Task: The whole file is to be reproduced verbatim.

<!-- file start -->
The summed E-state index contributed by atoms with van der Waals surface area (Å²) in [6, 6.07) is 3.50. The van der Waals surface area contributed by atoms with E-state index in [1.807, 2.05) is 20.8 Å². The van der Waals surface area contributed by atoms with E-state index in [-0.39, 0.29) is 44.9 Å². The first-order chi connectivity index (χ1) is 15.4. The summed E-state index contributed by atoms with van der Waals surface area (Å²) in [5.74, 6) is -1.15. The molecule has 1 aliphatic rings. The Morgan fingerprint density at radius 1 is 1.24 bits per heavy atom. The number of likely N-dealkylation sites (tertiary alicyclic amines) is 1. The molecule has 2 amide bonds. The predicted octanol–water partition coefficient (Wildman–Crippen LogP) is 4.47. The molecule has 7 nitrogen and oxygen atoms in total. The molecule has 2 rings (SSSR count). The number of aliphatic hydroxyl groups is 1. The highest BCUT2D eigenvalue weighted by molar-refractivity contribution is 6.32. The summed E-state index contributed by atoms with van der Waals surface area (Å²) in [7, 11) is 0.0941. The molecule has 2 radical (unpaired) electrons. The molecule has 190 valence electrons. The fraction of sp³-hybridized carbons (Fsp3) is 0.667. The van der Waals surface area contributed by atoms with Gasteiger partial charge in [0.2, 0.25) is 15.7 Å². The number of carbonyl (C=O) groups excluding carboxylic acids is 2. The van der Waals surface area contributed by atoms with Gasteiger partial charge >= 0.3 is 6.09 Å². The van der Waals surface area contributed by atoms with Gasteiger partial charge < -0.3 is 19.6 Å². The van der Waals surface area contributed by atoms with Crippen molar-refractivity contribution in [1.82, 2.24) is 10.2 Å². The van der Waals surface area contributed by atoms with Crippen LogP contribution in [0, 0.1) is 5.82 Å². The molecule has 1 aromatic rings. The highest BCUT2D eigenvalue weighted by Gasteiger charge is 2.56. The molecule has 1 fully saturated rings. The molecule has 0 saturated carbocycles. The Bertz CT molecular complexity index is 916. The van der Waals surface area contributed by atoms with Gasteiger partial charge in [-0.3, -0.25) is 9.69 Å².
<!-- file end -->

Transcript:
The summed E-state index contributed by atoms with van der Waals surface area (Å²) in [6, 6.07) is 3.50. The van der Waals surface area contributed by atoms with E-state index in [1.807, 2.05) is 20.8 Å². The van der Waals surface area contributed by atoms with E-state index in [-0.39, 0.29) is 44.9 Å². The first-order chi connectivity index (χ1) is 15.4. The summed E-state index contributed by atoms with van der Waals surface area (Å²) in [5.74, 6) is -1.15. The molecule has 1 aliphatic rings. The Morgan fingerprint density at radius 1 is 1.24 bits per heavy atom. The number of likely N-dealkylation sites (tertiary alicyclic amines) is 1. The molecule has 2 amide bonds. The predicted octanol–water partition coefficient (Wildman–Crippen LogP) is 4.47. The molecule has 7 nitrogen and oxygen atoms in total. The molecule has 2 rings (SSSR count). The number of aliphatic hydroxyl groups is 1. The highest BCUT2D eigenvalue weighted by molar-refractivity contribution is 6.32. The summed E-state index contributed by atoms with van der Waals surface area (Å²) in [7, 11) is 0.0941. The molecule has 2 radical (unpaired) electrons. The molecule has 190 valence electrons. The fraction of sp³-hybridized carbons (Fsp3) is 0.667. The van der Waals surface area contributed by atoms with Gasteiger partial charge in [0.2, 0.25) is 15.7 Å². The number of carbonyl (C=O) groups excluding carboxylic acids is 2. The van der Waals surface area contributed by atoms with Gasteiger partial charge >= 0.3 is 6.09 Å². The van der Waals surface area contributed by atoms with Gasteiger partial charge < -0.3 is 19.6 Å². The van der Waals surface area contributed by atoms with Crippen molar-refractivity contribution in [1.82, 2.24) is 10.2 Å². The van der Waals surface area contributed by atoms with Crippen LogP contribution in [0, 0.1) is 5.82 Å². The molecule has 1 aromatic rings. The highest BCUT2D eigenvalue weighted by Gasteiger charge is 2.56. The molecule has 1 fully saturated rings. The molecule has 0 saturated carbocycles. The Bertz CT molecular complexity index is 916. The van der Waals surface area contributed by atoms with Gasteiger partial charge in [-0.3, -0.25) is 9.69 Å².